Professor John Schellnhuber is Director, Potsdam Institute for Climate Impact Research (PIK) and Chair, German Advisory Council on Global Change. Professor Ottmar Edenhofer is Deputy Director and Chief Economist, PIK and Co-Chair of Working Group III of the IPCC
In this interview Professor Schellnhuber and Professor Edenhofer outline their views on the speed and scale of the social, political and economic transformations needed to reduce the risk of catastrophic climate change.
Professor Schellnhuber founded the Potsdam Institute for Climate Impact Research (PIK) in 1991 and has been its director ever since. He holds a chair in theoretical physics at Potsdam University and is an external professor at the Santa Fe Institute (USA). He holds a range of leadership positions including chair of the German Advisory Council on Global Change (WBGU).
Professor Edenhofer is PIK’s Deputy Director and Chief Economist. He is also professor of the Economics of Climate Change at the Technische Universität Berlin and Co-Chair of the Working Group III of the Intergovernmental Panel on Climate Change (IPCC),as well as director of the newly founded Mercator Research Institute on Global Commons and Climate Change (MCC).
We talked to them both about the implications of the latest climate science and global emissions trends and their views on the top priorities and possible pathways for achieving transformational change.
The interview is packed with insights and examples drawing on the leading work Professors Schellnhuber and Edenhofer have been involved in at PIK, the WBGU and the IPCC, and on the experience of strong policy support for renewable energy in their native Germany.
For example, Professor Schellnhuber gives the following explanation of the factors contributing to the successful German feed-in-tariff policy:
We talked about transformation, how it could be brought about. I’ll give you an example. The German feed-in tariff which is almost too successful to cope with because it will cost a lot of money, because so many people are buying into that. But during Easter time this year photovoltaic panels produced for a few hours more electricity than 20 nuclear power stations taken together. Roughly 22 gigawatts, just amazing. Ten years ago solar energy was almost non-existent, people told us it will never make a significant contribution. Can you imagine just the entire capacity of all these nuclear power stations which took a long time to build and hundreds of billions of Euros to fund. So what came together? Three things:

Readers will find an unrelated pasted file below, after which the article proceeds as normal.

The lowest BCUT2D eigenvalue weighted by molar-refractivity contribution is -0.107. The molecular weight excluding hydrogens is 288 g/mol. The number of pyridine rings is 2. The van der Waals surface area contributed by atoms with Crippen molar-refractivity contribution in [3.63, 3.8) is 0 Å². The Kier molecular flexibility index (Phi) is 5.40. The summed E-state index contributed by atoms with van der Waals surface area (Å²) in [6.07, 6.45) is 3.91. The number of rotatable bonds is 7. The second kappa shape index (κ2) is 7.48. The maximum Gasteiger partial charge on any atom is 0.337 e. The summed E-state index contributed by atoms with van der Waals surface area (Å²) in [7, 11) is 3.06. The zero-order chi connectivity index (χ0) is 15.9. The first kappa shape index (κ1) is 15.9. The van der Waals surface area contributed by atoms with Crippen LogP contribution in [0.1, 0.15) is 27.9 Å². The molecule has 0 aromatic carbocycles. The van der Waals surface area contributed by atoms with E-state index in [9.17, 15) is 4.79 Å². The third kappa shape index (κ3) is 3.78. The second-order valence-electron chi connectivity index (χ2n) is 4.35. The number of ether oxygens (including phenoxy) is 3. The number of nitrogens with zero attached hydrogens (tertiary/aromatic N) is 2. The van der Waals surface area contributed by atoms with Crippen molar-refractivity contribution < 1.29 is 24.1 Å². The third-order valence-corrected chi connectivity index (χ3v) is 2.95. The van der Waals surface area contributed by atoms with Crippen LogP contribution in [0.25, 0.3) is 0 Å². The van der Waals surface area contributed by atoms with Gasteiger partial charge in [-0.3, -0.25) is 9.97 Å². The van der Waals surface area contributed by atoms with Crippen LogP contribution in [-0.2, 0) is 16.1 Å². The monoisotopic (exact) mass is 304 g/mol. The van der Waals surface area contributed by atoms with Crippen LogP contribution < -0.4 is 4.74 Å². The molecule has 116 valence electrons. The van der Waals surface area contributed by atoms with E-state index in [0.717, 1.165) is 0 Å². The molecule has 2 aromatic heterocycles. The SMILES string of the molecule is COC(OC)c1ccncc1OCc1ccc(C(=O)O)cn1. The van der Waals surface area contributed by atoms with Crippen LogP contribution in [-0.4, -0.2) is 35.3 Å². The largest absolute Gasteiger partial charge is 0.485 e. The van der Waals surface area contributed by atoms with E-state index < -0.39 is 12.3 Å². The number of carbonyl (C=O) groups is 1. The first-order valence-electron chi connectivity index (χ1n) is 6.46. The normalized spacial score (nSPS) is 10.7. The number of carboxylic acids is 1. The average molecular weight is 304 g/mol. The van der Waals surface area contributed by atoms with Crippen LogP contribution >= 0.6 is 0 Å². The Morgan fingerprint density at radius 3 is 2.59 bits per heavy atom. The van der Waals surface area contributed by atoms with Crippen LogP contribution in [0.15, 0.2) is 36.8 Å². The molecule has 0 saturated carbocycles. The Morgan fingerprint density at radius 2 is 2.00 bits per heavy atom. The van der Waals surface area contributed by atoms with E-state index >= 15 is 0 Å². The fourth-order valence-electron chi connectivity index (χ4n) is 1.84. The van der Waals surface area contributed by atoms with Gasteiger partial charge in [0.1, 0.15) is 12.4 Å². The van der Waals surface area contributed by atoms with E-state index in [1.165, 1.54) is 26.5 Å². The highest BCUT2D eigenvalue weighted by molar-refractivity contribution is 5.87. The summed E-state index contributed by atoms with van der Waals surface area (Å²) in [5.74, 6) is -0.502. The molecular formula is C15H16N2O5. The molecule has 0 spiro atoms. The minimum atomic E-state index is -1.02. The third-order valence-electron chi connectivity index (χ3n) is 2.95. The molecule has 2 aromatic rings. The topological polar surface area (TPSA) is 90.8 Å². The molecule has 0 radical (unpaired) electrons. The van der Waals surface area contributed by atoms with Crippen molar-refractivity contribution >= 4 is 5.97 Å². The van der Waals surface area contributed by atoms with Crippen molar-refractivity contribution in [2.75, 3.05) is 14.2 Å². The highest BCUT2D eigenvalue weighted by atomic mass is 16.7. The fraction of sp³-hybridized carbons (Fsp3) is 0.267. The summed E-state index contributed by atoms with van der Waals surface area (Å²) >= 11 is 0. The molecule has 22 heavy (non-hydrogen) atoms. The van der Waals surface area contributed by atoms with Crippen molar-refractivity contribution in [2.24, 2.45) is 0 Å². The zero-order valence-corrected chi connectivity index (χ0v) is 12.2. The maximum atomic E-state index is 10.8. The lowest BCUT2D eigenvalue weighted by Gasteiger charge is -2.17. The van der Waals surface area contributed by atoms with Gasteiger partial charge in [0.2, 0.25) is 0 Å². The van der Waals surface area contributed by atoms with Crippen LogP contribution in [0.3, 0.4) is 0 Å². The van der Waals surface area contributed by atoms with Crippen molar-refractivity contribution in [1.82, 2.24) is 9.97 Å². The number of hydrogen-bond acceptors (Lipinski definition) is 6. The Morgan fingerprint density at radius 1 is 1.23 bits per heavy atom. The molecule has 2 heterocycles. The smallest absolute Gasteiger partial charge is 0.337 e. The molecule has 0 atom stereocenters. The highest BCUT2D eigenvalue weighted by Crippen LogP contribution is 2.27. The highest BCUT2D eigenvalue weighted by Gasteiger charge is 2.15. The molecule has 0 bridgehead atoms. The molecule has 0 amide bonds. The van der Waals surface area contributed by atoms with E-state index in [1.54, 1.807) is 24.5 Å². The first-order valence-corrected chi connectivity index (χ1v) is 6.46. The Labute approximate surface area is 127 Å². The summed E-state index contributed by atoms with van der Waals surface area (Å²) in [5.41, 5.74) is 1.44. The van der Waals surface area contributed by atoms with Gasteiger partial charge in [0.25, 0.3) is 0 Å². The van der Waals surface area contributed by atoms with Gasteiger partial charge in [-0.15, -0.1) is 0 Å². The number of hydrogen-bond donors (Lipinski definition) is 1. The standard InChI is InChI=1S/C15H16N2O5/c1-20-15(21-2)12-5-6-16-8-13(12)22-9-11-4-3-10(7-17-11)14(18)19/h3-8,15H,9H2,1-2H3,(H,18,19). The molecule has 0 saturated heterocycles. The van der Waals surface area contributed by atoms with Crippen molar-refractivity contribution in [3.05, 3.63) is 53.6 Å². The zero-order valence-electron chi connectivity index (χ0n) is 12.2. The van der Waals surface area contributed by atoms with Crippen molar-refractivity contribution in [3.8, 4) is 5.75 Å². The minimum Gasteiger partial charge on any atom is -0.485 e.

First of all a new technology came about. In fact, it is not entirely new. It first solar cell that could be employed to run electrical equipment was invented at Bell Labs in 1953 along with the transistor, so it’s a very old fashioned thing. But the technology was there already.
So you have the innovation of the technology. The second thing you need is the government setting a framework, maybe an incentive, or a subsidy. In this case it was well-intended and not even well-designed but a well-meant boundary condition.
The third thing you need is public support. Everybody loves the sun and everybody loves renewable energy, at least here in Germany. The technology is quite easy to understand and you can do it locally. Everybody has the chance to put it on the roof. There are no side effects, no nuclear waste or anything else. You cannot create a weapon out of it, and it’s inexhaustible in principle.
What I’m saying is: Political will, individual psychology, and technological innovation come together to create tremendous innovation dynamics – tremendous substitution dynamics if you like – which in a few years has already overtaken, at least in installed capacity, the nuclear power industry in Germany. So this is a ‘proof of concept’ that, yes, we can create big transitions.
Download the full transcript here.